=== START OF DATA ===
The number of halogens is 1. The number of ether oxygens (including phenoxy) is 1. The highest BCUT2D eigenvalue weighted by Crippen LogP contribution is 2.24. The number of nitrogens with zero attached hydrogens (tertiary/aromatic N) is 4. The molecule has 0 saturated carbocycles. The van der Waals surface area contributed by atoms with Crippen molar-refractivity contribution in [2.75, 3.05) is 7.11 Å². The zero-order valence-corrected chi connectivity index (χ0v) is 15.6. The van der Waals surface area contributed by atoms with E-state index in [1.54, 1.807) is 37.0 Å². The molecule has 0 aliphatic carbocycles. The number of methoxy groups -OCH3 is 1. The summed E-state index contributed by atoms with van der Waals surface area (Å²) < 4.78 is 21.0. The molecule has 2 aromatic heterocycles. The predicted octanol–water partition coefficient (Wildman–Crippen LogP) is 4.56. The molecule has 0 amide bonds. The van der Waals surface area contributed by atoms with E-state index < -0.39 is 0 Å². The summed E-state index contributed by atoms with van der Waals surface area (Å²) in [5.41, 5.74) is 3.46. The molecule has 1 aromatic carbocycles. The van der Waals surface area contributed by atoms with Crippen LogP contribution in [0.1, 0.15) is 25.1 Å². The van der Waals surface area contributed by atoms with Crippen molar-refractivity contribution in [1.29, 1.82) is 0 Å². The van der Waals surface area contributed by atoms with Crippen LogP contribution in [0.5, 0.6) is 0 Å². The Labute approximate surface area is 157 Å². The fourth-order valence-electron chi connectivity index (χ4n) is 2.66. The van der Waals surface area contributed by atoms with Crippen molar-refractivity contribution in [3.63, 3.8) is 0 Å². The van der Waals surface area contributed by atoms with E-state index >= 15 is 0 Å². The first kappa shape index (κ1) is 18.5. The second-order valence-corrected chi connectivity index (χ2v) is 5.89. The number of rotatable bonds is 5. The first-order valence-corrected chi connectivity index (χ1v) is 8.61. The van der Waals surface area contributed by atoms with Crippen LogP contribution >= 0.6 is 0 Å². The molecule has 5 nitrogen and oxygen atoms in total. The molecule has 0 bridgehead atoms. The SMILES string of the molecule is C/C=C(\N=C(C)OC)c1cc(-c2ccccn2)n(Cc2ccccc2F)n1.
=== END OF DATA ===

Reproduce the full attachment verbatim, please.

The number of halogens is 1. The number of ether oxygens (including phenoxy) is 1. The highest BCUT2D eigenvalue weighted by Crippen LogP contribution is 2.24. The number of nitrogens with zero attached hydrogens (tertiary/aromatic N) is 4. The molecule has 0 saturated carbocycles. The van der Waals surface area contributed by atoms with Crippen molar-refractivity contribution in [2.75, 3.05) is 7.11 Å². The zero-order valence-corrected chi connectivity index (χ0v) is 15.6. The van der Waals surface area contributed by atoms with E-state index in [1.54, 1.807) is 37.0 Å². The molecule has 0 aliphatic carbocycles. The number of methoxy groups -OCH3 is 1. The summed E-state index contributed by atoms with van der Waals surface area (Å²) < 4.78 is 21.0. The molecule has 2 aromatic heterocycles. The predicted octanol–water partition coefficient (Wildman–Crippen LogP) is 4.56. The molecule has 0 amide bonds. The van der Waals surface area contributed by atoms with E-state index < -0.39 is 0 Å². The summed E-state index contributed by atoms with van der Waals surface area (Å²) in [5.41, 5.74) is 3.46. The molecule has 1 aromatic carbocycles. The van der Waals surface area contributed by atoms with Crippen LogP contribution in [0.1, 0.15) is 25.1 Å². The van der Waals surface area contributed by atoms with Crippen molar-refractivity contribution in [1.29, 1.82) is 0 Å². The van der Waals surface area contributed by atoms with Crippen LogP contribution in [0.5, 0.6) is 0 Å². The Labute approximate surface area is 157 Å². The fourth-order valence-electron chi connectivity index (χ4n) is 2.66. The van der Waals surface area contributed by atoms with Crippen molar-refractivity contribution in [3.63, 3.8) is 0 Å². The van der Waals surface area contributed by atoms with E-state index >= 15 is 0 Å². The first kappa shape index (κ1) is 18.5. The second-order valence-corrected chi connectivity index (χ2v) is 5.89. The number of rotatable bonds is 5. The first-order valence-corrected chi connectivity index (χ1v) is 8.61. The van der Waals surface area contributed by atoms with Crippen LogP contribution >= 0.6 is 0 Å². The molecule has 5 nitrogen and oxygen atoms in total. The molecule has 0 bridgehead atoms. The SMILES string of the molecule is C/C=C(\N=C(C)OC)c1cc(-c2ccccn2)n(Cc2ccccc2F)n1.